Bangladesh is on course to become self-sufficient in billet manufacturing, thanks to huge investment by large steel mills to make the main raw material for rod amid the growing demand.
The country’s billet production capacity more than doubled to nearly 35-40 lakh tonnes per year, accounting for more than two-thirds of the total yearly demand.
Three years ago, the capacity was between 10 and 20 lakh tonnes, said industry insiders.
“We are moving towards backward linkage integration in steel industry. From an industry perspective, we are going to become self-sufficient in billet making,” said Aameir Alihussain, managing director of BSRM, one of the largest steelmakers in the country.
BSRM bumped up its billet making capacity almost four times to 13 lakh tonnes in the last one and a half years as part of its plan to ensure control over raw materials by cutting import dependency.
“Good quality billet is not always available in the international market, and prices also fluctuate. So, we wanted to establish control over raw materials and quality,” he said.
Other large mills, like Abul Khair Steel, Kabir Steel Re-rolling Mills and GPH Ispat, also enhanced their billet making capacity to cater to the rising demand for steel.
Subsequently, import of billets dipped but that of scrap surged in the last two years.
Billet imports slumped 34 percent year-on-year to 11.57 lakh tonnes in 2016, while scrap imports surged 99 percent to 21.64 lakh tonnes, according to data from Chittagong Customs.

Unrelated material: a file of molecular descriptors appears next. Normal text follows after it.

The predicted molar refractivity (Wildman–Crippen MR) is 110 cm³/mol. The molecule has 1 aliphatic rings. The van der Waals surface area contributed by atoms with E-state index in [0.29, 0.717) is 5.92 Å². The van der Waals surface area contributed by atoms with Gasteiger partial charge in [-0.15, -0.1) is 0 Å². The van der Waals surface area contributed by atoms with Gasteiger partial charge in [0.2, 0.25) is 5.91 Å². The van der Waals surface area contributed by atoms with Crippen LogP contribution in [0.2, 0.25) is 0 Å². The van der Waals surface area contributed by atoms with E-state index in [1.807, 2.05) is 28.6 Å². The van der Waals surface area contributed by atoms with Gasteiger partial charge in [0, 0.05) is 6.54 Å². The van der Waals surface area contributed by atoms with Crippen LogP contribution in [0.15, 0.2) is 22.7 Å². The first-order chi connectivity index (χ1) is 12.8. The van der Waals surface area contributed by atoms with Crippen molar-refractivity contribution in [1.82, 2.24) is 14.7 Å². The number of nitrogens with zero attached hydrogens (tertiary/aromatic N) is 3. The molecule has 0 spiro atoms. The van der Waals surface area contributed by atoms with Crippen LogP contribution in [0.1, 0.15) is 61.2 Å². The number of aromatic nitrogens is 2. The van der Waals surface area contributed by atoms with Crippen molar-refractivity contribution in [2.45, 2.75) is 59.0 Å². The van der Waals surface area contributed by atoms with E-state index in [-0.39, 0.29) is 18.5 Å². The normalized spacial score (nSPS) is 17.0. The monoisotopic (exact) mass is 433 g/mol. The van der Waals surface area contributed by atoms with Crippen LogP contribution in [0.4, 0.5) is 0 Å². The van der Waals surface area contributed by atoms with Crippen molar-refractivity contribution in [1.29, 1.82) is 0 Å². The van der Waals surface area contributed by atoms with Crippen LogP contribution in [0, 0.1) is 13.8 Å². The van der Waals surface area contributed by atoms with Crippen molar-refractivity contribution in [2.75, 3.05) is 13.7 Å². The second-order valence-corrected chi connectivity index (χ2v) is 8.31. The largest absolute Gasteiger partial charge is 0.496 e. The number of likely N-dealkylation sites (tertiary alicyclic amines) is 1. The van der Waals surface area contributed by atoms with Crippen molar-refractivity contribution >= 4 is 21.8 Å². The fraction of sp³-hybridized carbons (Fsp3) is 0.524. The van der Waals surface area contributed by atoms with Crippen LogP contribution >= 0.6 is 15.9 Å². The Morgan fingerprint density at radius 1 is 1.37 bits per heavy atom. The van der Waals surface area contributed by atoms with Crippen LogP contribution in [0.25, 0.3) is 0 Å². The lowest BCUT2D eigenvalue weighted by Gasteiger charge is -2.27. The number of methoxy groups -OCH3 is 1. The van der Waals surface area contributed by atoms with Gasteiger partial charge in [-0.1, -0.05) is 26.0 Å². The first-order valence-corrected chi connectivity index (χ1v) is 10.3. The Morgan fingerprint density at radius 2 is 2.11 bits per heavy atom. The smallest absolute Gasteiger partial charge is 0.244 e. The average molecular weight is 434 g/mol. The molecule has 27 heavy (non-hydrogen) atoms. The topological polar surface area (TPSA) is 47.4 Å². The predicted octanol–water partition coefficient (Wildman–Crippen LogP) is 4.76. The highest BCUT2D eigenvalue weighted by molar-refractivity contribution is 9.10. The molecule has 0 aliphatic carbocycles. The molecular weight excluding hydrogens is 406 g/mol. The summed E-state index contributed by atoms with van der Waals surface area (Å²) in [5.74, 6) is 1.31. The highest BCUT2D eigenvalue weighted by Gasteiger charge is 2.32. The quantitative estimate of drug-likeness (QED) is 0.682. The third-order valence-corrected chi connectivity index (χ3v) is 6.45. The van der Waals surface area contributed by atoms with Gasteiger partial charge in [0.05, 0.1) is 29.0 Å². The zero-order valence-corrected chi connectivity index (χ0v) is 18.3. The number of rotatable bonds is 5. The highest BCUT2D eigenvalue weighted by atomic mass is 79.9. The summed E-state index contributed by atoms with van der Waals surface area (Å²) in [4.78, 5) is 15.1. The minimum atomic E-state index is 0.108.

Alihussain said billet import fell also because of the duty spike by the government to encourage domestic production.
“As production by importing billet is no more viable, everyone has turned their attention towards establishing facilities to make the raw material,” he said.
But many mills that do not make billets and depend on imports have found it tough to do business for the duty hike as domestic production is not enough to meet the annual requirement for the crude steel.
Alihussain said Bangladesh’s scrap imports will rise this year as all are moving towards backward integration. He urged the authorities to speed up unloading of goods, including bulk scrap, from vessels.
Vessels with scrap often have to wait for a long time at ports, causing importers to pay fines, Alihussain said. Between 2008 and 2014, local steel production was almost stagnant at 25-30 lakh tonnes per year.
But the production capacity rose in the subsequent years because of an expansion drive by major players, as steel consumption is expected to go up in the coming years to feed the demand for an economy growing at upwards of 6 percent annually.
The demand for steel has been growing at nearly 10 percent annually, said Mohammed Jahangir Alam, managing director of GPH Ispat. The increased domestic production of billet has reduced the cost of import. “We are saving a minimum of $150 each tonne by importing scrap.”
“Billet production itself is a big industry,” Alam said, adding that local production is also helping create jobs and boost expertise. GPH is raising its billet production capacity to nearly 10 lakh tonnes a year from existing 1.70 lakh tonnes.
The company will also increase its rod production capacity to ensure production of 7-8 lakh tonnes of steel from next year.
“In one or two years we will not need to import billet. If we want, we will be able to export.” Alam went on to urge the government to ensure long-term low-cost loans to facilitate increased investment in the steel industry. Currently, entrepreneurs get loans for five years. “Short tenure and high interest put off investors from expanding their capacities.”
Alam said reputed business houses can be allowed to raise money from public for their new firms in the green-field category.
Green-field companies are those that are listed on the stock exchange before they go into commercial operation.
Source: The Daily Star